Two previous publications7,35 presented prevalence and trends for overweight among children and adolescents and reported data collected in NHANES III. Overweight was defined based on unsmoothed sex- and age-specific 95th percentiles of BMI from NHES II and III. As indicated below, use of the growth chart data as the reference population results in a slightly lower prevalence of overweight. However, the patterns of secular trends and relative relationships among demographic subgroups are not altered.
Data From National Surveys
Cross-sectional Prevalence Estimates
NHANES III, conducted from 1988 to 1994 by the NCHS of the Centers for Disease Control and Prevention (CDC), was a cross-sectional multipurpose survey designed to provide nationally representative reference data and prevalence estimates for a variety of nutrition and health status measures and health conditions. The sampling plan followed a complex, stratified, multistage, probability cluster design from which a sample representative of the civilian noninstitutionalized population in the United States was selected. NHANES III oversampled Mexican-Americans and African-Americans as well as young children (<6 years of age) and older persons (≥60 years of age) to produce more reliable estimates for these groups. Detailed descriptions of the survey design and operation are available.37,38
The survey protocol included a household interview followed by a standardized physical examination of selected participants in a mobile examination center. Body weight and height were measured in the mobile examination center with standardized equipment and procedures.39
The sampling plan for NHANES III was based on age at interview. Examinations generally took place within 3 weeks after the interview, and some participants had birthdays in the intervening period. Because children and adolescents can experience growth in height and weight during a brief period, age at the time of examination was used in all analyses.
Race-ethnicity was based on proxy or self-report and was categorized as non-Hispanic white, non-Hispanic black, Mexican-American, or other. The “other” racial-ethnic group sample was too small for separate reporting, but it was included in estimates for combined racial-ethnic groups. Data from 31 young women who reported being pregnant were excluded from all analyses, as were data from one overweight adolescent male whose exceptionally high sample weight caused undue influence on prevalence estimates.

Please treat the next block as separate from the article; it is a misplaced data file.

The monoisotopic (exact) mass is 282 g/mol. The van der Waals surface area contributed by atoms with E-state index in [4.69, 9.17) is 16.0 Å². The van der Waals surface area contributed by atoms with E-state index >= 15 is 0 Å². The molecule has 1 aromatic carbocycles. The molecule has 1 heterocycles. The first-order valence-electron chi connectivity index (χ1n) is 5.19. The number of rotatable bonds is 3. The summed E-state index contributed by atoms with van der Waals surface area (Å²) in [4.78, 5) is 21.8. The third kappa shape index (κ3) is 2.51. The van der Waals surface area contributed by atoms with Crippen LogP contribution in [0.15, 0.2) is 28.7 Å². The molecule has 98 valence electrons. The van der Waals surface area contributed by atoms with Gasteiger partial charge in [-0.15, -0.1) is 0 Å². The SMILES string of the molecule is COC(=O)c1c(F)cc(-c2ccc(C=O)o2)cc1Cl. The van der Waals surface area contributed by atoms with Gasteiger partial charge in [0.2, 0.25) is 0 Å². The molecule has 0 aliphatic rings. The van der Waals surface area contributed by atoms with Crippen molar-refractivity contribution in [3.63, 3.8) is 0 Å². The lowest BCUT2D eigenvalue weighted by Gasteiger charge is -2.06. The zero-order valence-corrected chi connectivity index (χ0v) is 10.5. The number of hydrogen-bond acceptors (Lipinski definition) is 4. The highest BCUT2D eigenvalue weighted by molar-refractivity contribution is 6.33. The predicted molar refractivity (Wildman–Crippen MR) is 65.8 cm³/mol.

Previous National Samples for Trends
Four national surveys conducted before NHANES III used a similar design and comparable standardized methods to collect data on heights and weights of nationally representative samples of children and adolescents: the NHES cycle 2 (NHES II, 1963 to 1965, age 6 to 11 years) and cycle 3 (NHES III, 1966 to 1970, age 12 to 17 years), and the first and second NHANES (NHANES I, 1971 to 1974, age 1 to 74 years; NHANES II, 1976 to 1980, age 6 months to 74 years).40-43 These surveys allow analysis of trends in the prevalence of overweight in the United States. To correct for changes in the age distribution over time, prevalence estimates from each survey were age-adjusted by the direct method to the 1980 census population figures based on single years of age.44
Data collection on ethnicity was limited in NHES and NHANES I; thus, Hispanics could not be identified separately. In these earlier surveys, race was categorized as white, black, or other. Therefore, trend analyses were performed by race (white and black) rather than by race-ethnicity. Sample sizes for the “other” race category were insufficient for separate reporting, but were included in estimates for all races combined. Data from young women in NHANES I and NHANES II who reported being pregnant were excluded from the analyses. Information on pregnancy was not collected in NHES II or III.
Statistical analyses were performed with SAS45and SUDAAN.46 For each survey, sample weights were calculated that took into account the unequal probabilities of selection resulting from the cluster design, planned oversampling of selected subgroups, and unit nonresponse. All analyses incorporated the sample weights. Standard error (SE) measures were calculated with SUDAAN, a program that takes into account the sample weights and complex sample design for calculating variance estimates.
Prevalences were calculated with sex- and age-specific criteria using 6-month intervals. To increase sample sizes and stabilize prevalence estimates, prevalence calculated by 6-month age intervals was averaged across 3-year age categories (6 to 8, 9 to 11, 12 to 14, and 15 to 17 years) for cross-sectional estimates for all races combined. Cross-sectional prevalence by race-ethnicity and trends in prevalence were averaged across 6-year age categories (6 to 11 and 12 to 17 years), corresponding to the age groups of NHES II and NHES III.